fbpx

As part of our mission to ensure that all people are treated with dignity, respect, and equality, the Jewish Center for Justice rejects any attempt to discriminate on the basis of sexual orientation or gender identity. We support the right of LGBTQ people to live openly and without fear, and while same-sex couples are now free to marry, LGBTQ individuals still face discrimination in many areas including housing, employment, and the justice system. While some invoke religion as a shield for discrimination, our tradition informs the belief that all people should be treated equally and justly regardless of their sexual orientation or gender identity.

The Supreme Court on Monday agreed to hear a trio of job discrimination cases that have the potential to put to rest the question of whether the Civil Rights Act, Title VII protections extend to sexual orientation and gender identity with respect to workplace discrimination. Specifically, the Court granted certiorari in Harris Funeral Homes v. EEOC, a case about whether Title VIII prohibits discrimination against transgender workers, and in two other cases, Bostock v. Clayton County, Georgia and Altitude Express v. Zarda, about whether Title VII prohibits discrimination on the basis of sexual orientation.

Historically, advocates have argued that protection against discrimination based on “sex” would naturally also cover sexual expression and gender identity. With the landmark ruling in Obergefell v. Hodges, where the Court found that the fundamental right to matrimony is guaranteed to same sex couples (thereby offering protection against discrimination on the basis of sex in matrimony), we hoped that the Court would go a step further and extend Title VII protections to LGBTQ individuals. However, more recently, Federal Courts and agencies are divided on this issue. Further, with Justice Kennedy off of the Court and Justice Kavanaugh on the Court, the conservative majority is now prepared to rule on cases that may guide the legal status of LGBTQ workers for a generation.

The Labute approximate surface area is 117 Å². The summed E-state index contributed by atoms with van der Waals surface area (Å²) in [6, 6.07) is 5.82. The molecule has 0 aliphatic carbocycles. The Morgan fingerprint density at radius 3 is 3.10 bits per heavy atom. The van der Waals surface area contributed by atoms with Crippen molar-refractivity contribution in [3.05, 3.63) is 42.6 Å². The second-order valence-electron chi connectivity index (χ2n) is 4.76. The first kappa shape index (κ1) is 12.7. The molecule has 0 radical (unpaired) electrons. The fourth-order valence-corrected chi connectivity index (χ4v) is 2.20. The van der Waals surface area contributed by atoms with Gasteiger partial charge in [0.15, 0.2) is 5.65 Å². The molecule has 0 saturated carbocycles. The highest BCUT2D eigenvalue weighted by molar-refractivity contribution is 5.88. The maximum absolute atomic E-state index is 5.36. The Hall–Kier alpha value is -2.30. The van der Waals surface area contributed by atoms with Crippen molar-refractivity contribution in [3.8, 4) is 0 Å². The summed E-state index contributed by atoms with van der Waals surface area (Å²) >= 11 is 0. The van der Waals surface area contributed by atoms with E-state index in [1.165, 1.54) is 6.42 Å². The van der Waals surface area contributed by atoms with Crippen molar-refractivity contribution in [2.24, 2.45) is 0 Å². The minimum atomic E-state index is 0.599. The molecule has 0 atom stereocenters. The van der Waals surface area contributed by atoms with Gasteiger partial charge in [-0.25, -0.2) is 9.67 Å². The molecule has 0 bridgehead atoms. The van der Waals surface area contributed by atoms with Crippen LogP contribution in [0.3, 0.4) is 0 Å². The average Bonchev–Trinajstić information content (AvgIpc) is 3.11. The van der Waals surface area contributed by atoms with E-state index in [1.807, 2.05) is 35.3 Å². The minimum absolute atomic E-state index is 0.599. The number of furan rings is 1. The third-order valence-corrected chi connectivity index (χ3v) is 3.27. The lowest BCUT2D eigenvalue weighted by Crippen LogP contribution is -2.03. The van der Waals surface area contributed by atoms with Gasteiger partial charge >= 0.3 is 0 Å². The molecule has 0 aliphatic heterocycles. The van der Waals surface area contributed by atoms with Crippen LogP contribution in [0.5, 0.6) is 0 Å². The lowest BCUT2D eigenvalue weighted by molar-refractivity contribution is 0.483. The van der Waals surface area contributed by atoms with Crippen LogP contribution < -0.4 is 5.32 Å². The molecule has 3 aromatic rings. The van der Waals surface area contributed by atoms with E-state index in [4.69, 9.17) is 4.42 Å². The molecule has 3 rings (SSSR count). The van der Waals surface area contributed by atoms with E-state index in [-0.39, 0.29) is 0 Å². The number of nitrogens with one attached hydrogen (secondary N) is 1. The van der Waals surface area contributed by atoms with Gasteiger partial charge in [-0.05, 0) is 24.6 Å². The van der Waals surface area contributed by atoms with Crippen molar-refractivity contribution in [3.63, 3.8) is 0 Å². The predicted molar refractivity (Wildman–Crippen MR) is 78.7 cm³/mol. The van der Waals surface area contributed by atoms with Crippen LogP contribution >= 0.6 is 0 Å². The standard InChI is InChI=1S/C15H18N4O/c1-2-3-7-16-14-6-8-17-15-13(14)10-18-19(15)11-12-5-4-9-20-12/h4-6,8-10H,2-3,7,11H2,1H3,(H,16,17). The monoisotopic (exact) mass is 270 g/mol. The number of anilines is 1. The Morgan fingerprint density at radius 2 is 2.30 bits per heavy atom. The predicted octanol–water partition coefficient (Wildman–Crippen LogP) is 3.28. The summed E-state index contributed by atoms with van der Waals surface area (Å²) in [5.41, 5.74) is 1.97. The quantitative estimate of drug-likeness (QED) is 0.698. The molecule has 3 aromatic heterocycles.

In light of the conservative balance of the court, the need for outreach, advocacy, and support of social justice causes at all levels is even more critically important. JCJ will continue to watch, advocate, and rally our forces in favor of the LGBTQ rights.

Over 2,000 years ago, the Jewish Sages in the Talmud, recognized additional gender categories of Androgynous and Tumtum, indicating the legitimacy and need to advocate for the rights of individuals of all gender identities.

“An Androginus (a hermaphrodite, who has both male and female reproductive organs) is similar to men in some, and to women in other ways, in some ways to both, and in some ways to neither. Rabbi Meir says: Androginus is a (gender) category of its own, (because) the rabbis could not decipher whatever s/he is a man or a women. However a Tumtum is not so, as at times s/he is fully male, and at times s/he is fully female (but we can’t tell which).” – Mishnah Bikkurim 4:1-5

Join us in action on LGBTQ Rights here.